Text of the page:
Bueno, pregúntale a Amanda si nos da permiso porque estaba súper intensa con que nos arregláramos con tiempo para salir a cenar.
(Well, ask Amanda if she’ll give us permission because she was super intense about us getting ready in time to go out to dinner.)

Jajaja, dale, ahora le decimos y la sobornamos con un heladito.
(Hahaha, ok, we’ll tell her later and we’ll bribe her with a little ice-cream.)

Apart from people giving things to people, this verb has many uses in Spanish. Let’s review some of them through the chunks in the dialogue.

When something causes you a specific emotion:

  • Me dio un ataque cuando vi la cola para comprar las entradas. (I had a heart attack when I saw the line to buy tickets.)
  • Que susto me diste. (What a scare you gave me.)
  • Me dio de todo. (It gave me everything.): I tend to use this one since the todo (everything) encompasses every emotion. It’s a nice shortcut.

We have an old idiomatic expression in Spanish that utilizes this use of dar. We would say:

  • No me gusta ese sitio porque, me da mala espina. (I don’t like this place because, it gives me a bad feeling.)

You can totally still hear it but nowadays we even have a younger version of this, which is:

  • No me gusta ese sitio porque me da mala vibra. (I don’t like this place because it gives me a bad vibe.)

Talking about movement:

  • Vamos a dar una vuelta. (Let’s go for a walk.)
  • Por favor, da un paso hacia adelante. (Please, take a step forward.)

Asking for permission:

  • Pregúntale a Amanda si nos da permiso. (Ask Amanda if she gives us permission.)

This chunk from the dialogue is basically making a joke since this idea is mostly used in the context of parents and children. Like:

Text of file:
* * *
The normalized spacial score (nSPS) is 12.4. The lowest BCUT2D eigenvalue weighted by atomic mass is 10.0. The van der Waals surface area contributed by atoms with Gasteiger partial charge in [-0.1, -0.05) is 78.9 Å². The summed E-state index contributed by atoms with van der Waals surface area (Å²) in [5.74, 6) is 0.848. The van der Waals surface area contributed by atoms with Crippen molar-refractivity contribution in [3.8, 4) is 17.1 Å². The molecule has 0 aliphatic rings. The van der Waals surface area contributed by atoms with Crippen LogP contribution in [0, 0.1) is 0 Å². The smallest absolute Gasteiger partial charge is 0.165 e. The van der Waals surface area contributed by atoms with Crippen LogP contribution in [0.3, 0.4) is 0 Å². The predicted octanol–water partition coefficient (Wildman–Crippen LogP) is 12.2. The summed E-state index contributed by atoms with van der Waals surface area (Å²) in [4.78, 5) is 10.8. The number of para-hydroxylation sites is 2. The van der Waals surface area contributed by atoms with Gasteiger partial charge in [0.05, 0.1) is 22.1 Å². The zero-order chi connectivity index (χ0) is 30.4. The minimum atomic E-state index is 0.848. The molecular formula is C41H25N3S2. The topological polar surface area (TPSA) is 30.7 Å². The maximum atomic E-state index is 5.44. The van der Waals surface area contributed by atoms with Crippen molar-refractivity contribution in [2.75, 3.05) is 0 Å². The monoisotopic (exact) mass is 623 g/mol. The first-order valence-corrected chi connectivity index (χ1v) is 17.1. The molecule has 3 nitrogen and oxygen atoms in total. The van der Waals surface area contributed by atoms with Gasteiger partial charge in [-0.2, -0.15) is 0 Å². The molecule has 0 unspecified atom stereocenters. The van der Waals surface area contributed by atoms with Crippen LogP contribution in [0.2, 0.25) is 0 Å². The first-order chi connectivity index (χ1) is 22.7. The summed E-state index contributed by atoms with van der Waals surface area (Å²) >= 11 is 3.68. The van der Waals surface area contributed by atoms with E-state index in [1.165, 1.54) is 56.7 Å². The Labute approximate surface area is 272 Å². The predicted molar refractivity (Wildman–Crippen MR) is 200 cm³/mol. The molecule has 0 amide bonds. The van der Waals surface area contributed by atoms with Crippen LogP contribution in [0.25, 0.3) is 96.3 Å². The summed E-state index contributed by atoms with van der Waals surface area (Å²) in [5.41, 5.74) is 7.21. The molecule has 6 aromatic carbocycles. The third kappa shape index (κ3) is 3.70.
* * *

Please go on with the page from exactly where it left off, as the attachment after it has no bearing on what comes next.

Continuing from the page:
• Mi mamá siempre me daba permiso de salir cuando arreglaba mi cuarto. (My mom always gave me permission to go out when I tidied my room.)

3. Dale by itself and its connection to reggaeton

¿Recuerdas la canción de “Dale Don Dale” de Don Omar?
(Do you remember the song “Dale Don Dale” by Don Omar?)

Sí, de mis años de colegio.
(Yeah, from my school years.)

No sé por qué se me vino a la cabeza de repente. ¿La pongo?
(I don’t know why it suddenly popped into my head, shall I play it?)

Jajaja, dale.
(Hahah, go for it.)

Por favor cuéntame si esta canción te es familar. (Please tell me if this song is familiar to you.) It was huge for my generation and I wonder what the scope of it was.

All throughout this video you’ve seen the word dale on its own. Cada vez que la dije pensé en esta canción (Every time I said it I thought about this song.) It holds a special place in the reggaeton world as one of the classics.

Also because this is one of the ways in which you can use this word on its own, to say: dale, Don, dale (or any name for that matter) to encourage someone to do something.

Another thing dale does on its own, is what you just saw me reply at the end of the dialogue: dale. This is basically and alright or ok. Just a confirmation.

Esto es lo último que “dale” puede hacer por si mismo (This is the last thing that it can do by itself): say you’re having a good time with your friends. You friend Marta is standing right next to your friend Pablo. Pablo says something he thinks is funny but it’s actually very, very stupid. You can look at Marta and say: dale. This would essentially mean: pégale (hit him.)

I must confess not all Latin American use dale by itself that much or in this ways but there’s many of us. Eso sí, todos estos usos serían súper común en Venezuela y, probablemente, en el resto del Caribe. (For sure, all these uses would be super common in Venezuela and, probably, the rest of the Caribbean.)


Now, let’s put all of this into actual practice, shall we? Try filling in the blanks.

  • ¿Si yo te _______ mis papas, tu me _______ tu ensalada? (If I give you my potatoes, would you give me your salad?)

Correct answer: ¿Si yo te doy mi papas, tú me das tu ensalada?

  • Es tarde ¡ _______ prisa que no llegamos! (It’s late. Hurry up or we won’t make it in time!)

Correct answer: Es tarde ¡date prisa que no llegamos!

  • A nosotros no nos ______ miedo ver películas de terror. (We are not afraid of watching horror movies.)

Correct answer: A nosotros no nos da miedo ver películas de terror.

Now that you made it this far, how about checking out our verb video series by clicking right here and going straight to the playlist we made for it! You’ll find a ton of verbs about which you can learn as much as you just did about dar. ¡Nos vemos allá! (I’ll see you there!)